at Washington Square
Instructed by Verduin, Timothy

Synthetic Architectures (ITPG-GT 2177)

For better or worse humanity is heading down the virtual rabbit hole. We’re trading an increasingly hostile natural environment for a socially networked and commercially driven artificial one. Whether it’s the bedrooms of YouTube streaming stars, the augmented Pokestops of Pokemon Go, the breakout rooms of a Zoom meeting, or even the “airspace” of Airbnb; we are witnessing a dramatic transformation of what occupying space means. The socially distanced measures as a result of the COVID-19 pandemic have only accelerated this societal embrace of the virtual. So where are these dramatic spatial paradigm shifts occurring? Who owns and occupies these spaces? Who are the architects and what historical and ethical foundations are they working from? What world do they want to build for humanity and where does the creative individual fit into it? Will it be a walled garden, a role-playing adventure or a tool for creating more worlds? The course will ask students to embrace the role of virtual architect, not in the traditional brick-and-mortar sense of constructing shelter, but in terms of the engagement with the raw concept of space. However this virtual space must be considered and evaluated as a “site,” that is activated and occupied by real people and all the limitations of physical space that they bring with them from the real world. This is the foundation of synthetic architecture; simulated space met with biological perception. This conceptual architecture is free from the confines of physics but host to a whole new set of questions: How do we embrace the human factors of a dimensionless environment? How do we make or encourage meaningful interactions within the limits of current technology? New models of interaction must inform and shape the architecture of virtual space – what does that look like? How can architecture and aesthetics inform the creation of virtual environments and immersive narratives? How do we acutely consider the psychological and social impacts of the worlds we design and what is the metaphorical ground plane to make sense of this virtual world, unbound by physics? About Jonathan Turner: http://www.jonathanwilliamturner.com/about/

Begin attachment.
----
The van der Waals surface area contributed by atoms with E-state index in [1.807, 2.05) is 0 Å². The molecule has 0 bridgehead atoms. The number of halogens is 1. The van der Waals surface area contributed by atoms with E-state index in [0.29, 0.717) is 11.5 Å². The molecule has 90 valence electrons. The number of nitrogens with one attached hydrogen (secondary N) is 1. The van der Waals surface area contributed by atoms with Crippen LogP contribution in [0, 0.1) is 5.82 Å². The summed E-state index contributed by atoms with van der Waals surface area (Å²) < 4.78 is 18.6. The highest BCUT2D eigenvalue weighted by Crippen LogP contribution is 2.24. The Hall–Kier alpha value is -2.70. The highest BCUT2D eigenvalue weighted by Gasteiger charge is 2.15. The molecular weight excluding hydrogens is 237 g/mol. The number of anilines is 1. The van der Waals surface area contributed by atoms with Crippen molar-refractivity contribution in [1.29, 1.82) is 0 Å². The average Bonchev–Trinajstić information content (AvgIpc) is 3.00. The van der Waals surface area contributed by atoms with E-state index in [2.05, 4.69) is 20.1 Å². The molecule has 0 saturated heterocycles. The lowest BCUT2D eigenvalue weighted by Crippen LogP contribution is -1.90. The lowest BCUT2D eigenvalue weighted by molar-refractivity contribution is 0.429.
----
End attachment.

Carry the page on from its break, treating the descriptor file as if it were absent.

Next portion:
Interactive Telecommunications (Graduate)
4 credits – 5 Weeks

Sections (Summer 2024)


ITPG-GT 2177-000 (5561)
07/09/2024 – 08/15/2024 Tue,Thu
2:00 PM – 5:00 PM (Early afternoon)
at Brooklyn Campus
Instructed by Turner, Jonathan

Minds and Machines (PHIL-UA 9005)

An introduction to philosophy through the study of issues in cognitive science. Topics may include the conflict between computational and biological approaches to the mind; whether a machine could think; the reduction of the mind to the brain; connectionism and neural nets. Gives training in philosophical argument and writing.

Philosophy (Undergraduate)
4 credits – 6 Weeks

Sections (Summer 2024)


PHIL-UA 9005-000 (5786)

Space and Place in Human Communication (MCC-UE 1002)

This course will build on a core concept of Lewis Mumford who understood media ecology as a component of spatial and urban ecology. Emphasis will be given on how space socially organizes human meaning and on the ’inscription’ of space. How do people, through, their practices and their being in the world, form relationships with the locales they occupy (both the natural world and the build environment)? How do they attach meanings to spaces to create places? and how do the experiences of inhabiting viewing and hearing those places shape their meanings, communicative practices, cultural performance memories and habits? Course themes include; mapping and the imagination; vision and space, soundscape, architecture and landscape; new media and space/time compression; space and identity; spatial violence; spatialization of memory. Liberal Arts Core/CORE Equivalent – satisfies the requirement for Cultures & Contexts

Media, Culture & Communication (Undergraduate)
4 credits – 14 Weeks

Sections (Fall 2024)


MCC-UE 1002-000 (13978)
09/03/2024 – 12/12/2024 Mon,Wed
2:00 PM – 3:00 PM (Early afternoon)
at Washington Square
Instructed by Feldman, Allen